Chicken-Pox Tips

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    default Chicken-Pox Tips

    Post by Ali_Mani on Mon Jan 05, 2009 9:20 am

    Chicken-Pox Vaccine
    Risks or side effects of the new chicken-pox vaccine?

    Answer: 'The chicken-pox vaccine is usually well tolerated,' says E. Lawrence Hoder, MD, from the Department of Pediatric and Adolescent Medicine at Lahey Medical Center in Burlington, Massachusetts. 'The most common side effects associated with the vaccine are pain and redness at the injection site.'
    Other reported side effects include respiratory tract illness, chills, fever, irritability, fatigue, sleep disturbance, gastrointestinal disturbance, rashes, itching, and joint and muscle aches, although these symptoms have not yet been positively identified as being vaccine related. Approximately three to five percent of vaccinated individuals develop a chickenpox-like rash within 5 to 30 days from vaccination.

    Chicken pox is caused by exposure to a highly contagious airborne varicella-zoster virus (VZV). The illness typically begins with fever, malaise and a rash. The rash begins as flat red patches that evolve into patches with a central blister, the classic “dew drop on a rose petal.” These patches then dry and scab. New eruptions occur daily for four to seven days. The average child gets a total of 500 chicken pox sores.

    Complications in healthy children are unusual but include secondary skin bacterial infections, neurologic complications, hepatitis and Reye’s Syndrome (a serious illness that can cause recurrent vomiting, liver problems and seizures). For most children, chicken pox will be a fairly benign illness. The economic consequences due to lost time at work for caregivers usually far outweighs any health risk. For adults and immunocompromised persons, however, infection with chicken pox may cause severe complications, such as pneumonia that requires hospitalization.

    “Once a person has had chicken pox, he or she will usually have a lifelong immunity to the disease,” says Dr. Hoder. “Rarely, however, a person will experience a second, milder case of chicken pox later in life.” It is important for parents to understand that having the vaccine may not provide such protection. The need for revaccination has not yet been determined. Similar to measles vaccine, a “booster” dose may be required.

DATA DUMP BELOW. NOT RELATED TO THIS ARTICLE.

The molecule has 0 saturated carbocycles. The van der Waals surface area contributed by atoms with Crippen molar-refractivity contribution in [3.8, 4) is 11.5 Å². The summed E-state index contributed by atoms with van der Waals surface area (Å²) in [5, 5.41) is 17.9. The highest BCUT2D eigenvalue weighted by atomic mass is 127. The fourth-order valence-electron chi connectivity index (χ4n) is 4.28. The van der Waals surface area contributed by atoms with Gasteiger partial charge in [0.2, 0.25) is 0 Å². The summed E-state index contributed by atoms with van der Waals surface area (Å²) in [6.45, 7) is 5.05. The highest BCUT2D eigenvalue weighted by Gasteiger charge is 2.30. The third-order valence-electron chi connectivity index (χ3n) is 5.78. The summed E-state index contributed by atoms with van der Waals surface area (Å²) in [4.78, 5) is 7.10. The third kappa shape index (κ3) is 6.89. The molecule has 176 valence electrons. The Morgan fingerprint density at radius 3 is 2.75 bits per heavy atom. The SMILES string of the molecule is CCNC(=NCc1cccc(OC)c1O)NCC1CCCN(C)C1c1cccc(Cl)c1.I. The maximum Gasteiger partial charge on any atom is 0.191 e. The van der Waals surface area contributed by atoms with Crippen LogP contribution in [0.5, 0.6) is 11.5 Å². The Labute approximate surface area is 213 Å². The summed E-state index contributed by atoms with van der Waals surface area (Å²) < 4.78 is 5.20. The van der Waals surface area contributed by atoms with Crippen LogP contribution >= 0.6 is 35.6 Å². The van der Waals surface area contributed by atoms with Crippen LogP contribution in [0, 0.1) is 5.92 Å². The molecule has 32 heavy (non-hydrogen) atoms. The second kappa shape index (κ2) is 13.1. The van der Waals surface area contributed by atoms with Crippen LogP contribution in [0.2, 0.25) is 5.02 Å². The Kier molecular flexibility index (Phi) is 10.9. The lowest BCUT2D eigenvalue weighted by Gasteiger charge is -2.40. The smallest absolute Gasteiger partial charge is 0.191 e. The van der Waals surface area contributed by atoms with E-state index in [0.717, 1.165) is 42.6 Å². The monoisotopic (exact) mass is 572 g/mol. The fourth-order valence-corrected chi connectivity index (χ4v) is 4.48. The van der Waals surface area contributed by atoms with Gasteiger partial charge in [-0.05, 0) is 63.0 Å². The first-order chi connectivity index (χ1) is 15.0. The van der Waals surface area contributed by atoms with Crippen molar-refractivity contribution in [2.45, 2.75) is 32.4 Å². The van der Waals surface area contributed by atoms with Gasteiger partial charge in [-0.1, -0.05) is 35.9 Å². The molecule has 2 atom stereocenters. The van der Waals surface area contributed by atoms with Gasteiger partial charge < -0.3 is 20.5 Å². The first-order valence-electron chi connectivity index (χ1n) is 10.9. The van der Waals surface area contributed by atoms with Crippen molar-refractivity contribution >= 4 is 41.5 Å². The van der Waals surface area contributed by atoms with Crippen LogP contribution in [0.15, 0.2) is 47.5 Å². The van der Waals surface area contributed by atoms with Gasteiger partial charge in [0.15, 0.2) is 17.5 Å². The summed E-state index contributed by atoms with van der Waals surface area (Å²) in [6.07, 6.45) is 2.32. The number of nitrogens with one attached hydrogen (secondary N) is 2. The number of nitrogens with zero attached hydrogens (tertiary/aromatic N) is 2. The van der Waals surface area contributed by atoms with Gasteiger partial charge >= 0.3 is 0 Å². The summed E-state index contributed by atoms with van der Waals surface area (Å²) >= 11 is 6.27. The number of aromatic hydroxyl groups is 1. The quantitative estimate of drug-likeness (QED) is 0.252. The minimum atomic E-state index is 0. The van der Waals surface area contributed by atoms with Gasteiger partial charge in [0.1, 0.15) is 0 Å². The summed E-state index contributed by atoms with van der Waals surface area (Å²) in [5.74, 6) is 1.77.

Currently, the American Association of Pediatricians recommends a vaccination for all susceptible children greater than one year of age. As of August 1998, the State of Massachusetts requires the vaccine (or a physician-certified reliable history of chicken pox) for entrance into daycare or preschool for children who are 19 months or older and who were born on or after January 1997; by the 1999-2000 school year, vaccinations will be required for entrance into kindergarten or for those children already in school, for entrance into 7th grade.

    When Not to Vaccinate
    The chicken pox vaccine should not be administered to adults or children who have the following conditions:

    A history of hypersensitivity to any component of the vaccine, including gelatin

    A history of an allergic reaction to neomycin

    Blood disorders (other than simple anemia) or cancer

    A condition or treatment resulting in an immunosuppressed state, for example, immunoglobulin deficiency, AIDS, or corticosteroid therapy

    A family history of an immunodeficiency

    Active, untreated tuberculosis

    Any illness that produces a fever

    Pregnancy (or a considered pregnancy in the three-month period following administration of the vaccine)

    Individuals who receive the vaccine should avoid taking aspirin (salicylate) for at least six weeks after the vaccination. Because vaccinated individuals may be able to transmit the virus to close contacts, vaccinated persons should avoid close association with susceptible, high-risk persons. This risk of transmission is probably small and is more likely to occur if the vaccinated individual developed a rash after vaccination.

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    default Re: Chicken-Pox Tips

    Post by Emaan_88 on Fri Jan 30, 2009 9:10 am


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